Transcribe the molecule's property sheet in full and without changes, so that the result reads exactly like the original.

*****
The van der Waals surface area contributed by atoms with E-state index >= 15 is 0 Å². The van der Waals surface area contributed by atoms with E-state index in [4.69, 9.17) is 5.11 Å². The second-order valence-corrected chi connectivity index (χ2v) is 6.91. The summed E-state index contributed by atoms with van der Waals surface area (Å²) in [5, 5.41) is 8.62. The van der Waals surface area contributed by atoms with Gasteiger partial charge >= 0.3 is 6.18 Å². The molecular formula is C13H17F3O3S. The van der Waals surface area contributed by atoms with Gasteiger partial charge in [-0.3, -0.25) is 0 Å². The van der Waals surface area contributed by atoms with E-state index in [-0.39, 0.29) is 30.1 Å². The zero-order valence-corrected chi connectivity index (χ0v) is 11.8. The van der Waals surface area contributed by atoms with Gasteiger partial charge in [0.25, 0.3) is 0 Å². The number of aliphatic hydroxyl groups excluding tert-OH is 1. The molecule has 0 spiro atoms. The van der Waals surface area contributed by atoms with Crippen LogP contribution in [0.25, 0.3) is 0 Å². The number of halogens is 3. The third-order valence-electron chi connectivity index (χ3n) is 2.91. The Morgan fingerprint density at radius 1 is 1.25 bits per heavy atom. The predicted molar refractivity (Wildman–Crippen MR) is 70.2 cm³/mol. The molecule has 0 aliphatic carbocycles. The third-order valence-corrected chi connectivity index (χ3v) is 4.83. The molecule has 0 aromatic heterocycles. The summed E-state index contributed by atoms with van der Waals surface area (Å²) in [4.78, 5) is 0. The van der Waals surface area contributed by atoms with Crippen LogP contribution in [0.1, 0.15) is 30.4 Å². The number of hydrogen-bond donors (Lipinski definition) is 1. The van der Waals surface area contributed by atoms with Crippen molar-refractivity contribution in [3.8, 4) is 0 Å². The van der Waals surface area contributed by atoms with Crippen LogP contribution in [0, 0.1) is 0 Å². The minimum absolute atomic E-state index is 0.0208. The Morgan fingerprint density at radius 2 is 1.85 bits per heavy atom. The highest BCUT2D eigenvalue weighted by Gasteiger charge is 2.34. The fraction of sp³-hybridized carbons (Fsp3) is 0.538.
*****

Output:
The van der Waals surface area contributed by atoms with E-state index >= 15 is 0 Å². The van der Waals surface area contributed by atoms with E-state index in [4.69, 9.17) is 5.11 Å². The second-order valence-corrected chi connectivity index (χ2v) is 6.91. The summed E-state index contributed by atoms with van der Waals surface area (Å²) in [5, 5.41) is 8.62. The van der Waals surface area contributed by atoms with Gasteiger partial charge >= 0.3 is 6.18 Å². The molecular formula is C13H17F3O3S. The van der Waals surface area contributed by atoms with Gasteiger partial charge in [-0.3, -0.25) is 0 Å². The van der Waals surface area contributed by atoms with E-state index in [-0.39, 0.29) is 30.1 Å². The zero-order valence-corrected chi connectivity index (χ0v) is 11.8. The van der Waals surface area contributed by atoms with Gasteiger partial charge in [0.25, 0.3) is 0 Å². The number of aliphatic hydroxyl groups excluding tert-OH is 1. The molecule has 0 spiro atoms. The van der Waals surface area contributed by atoms with Crippen LogP contribution in [0.25, 0.3) is 0 Å². The number of halogens is 3. The third-order valence-electron chi connectivity index (χ3n) is 2.91. The Morgan fingerprint density at radius 1 is 1.25 bits per heavy atom. The predicted molar refractivity (Wildman–Crippen MR) is 70.2 cm³/mol. The molecule has 0 aliphatic carbocycles. The third-order valence-corrected chi connectivity index (χ3v) is 4.83. The molecule has 0 aromatic heterocycles. The summed E-state index contributed by atoms with van der Waals surface area (Å²) in [4.78, 5) is 0. The van der Waals surface area contributed by atoms with Crippen LogP contribution in [0.1, 0.15) is 30.4 Å². The number of hydrogen-bond donors (Lipinski definition) is 1. The van der Waals surface area contributed by atoms with Crippen molar-refractivity contribution in [3.8, 4) is 0 Å². The van der Waals surface area contributed by atoms with Crippen LogP contribution in [0, 0.1) is 0 Å². The minimum absolute atomic E-state index is 0.0208. The Morgan fingerprint density at radius 2 is 1.85 bits per heavy atom. The highest BCUT2D eigenvalue weighted by Gasteiger charge is 2.34. The fraction of sp³-hybridized carbons (Fsp3) is 0.538.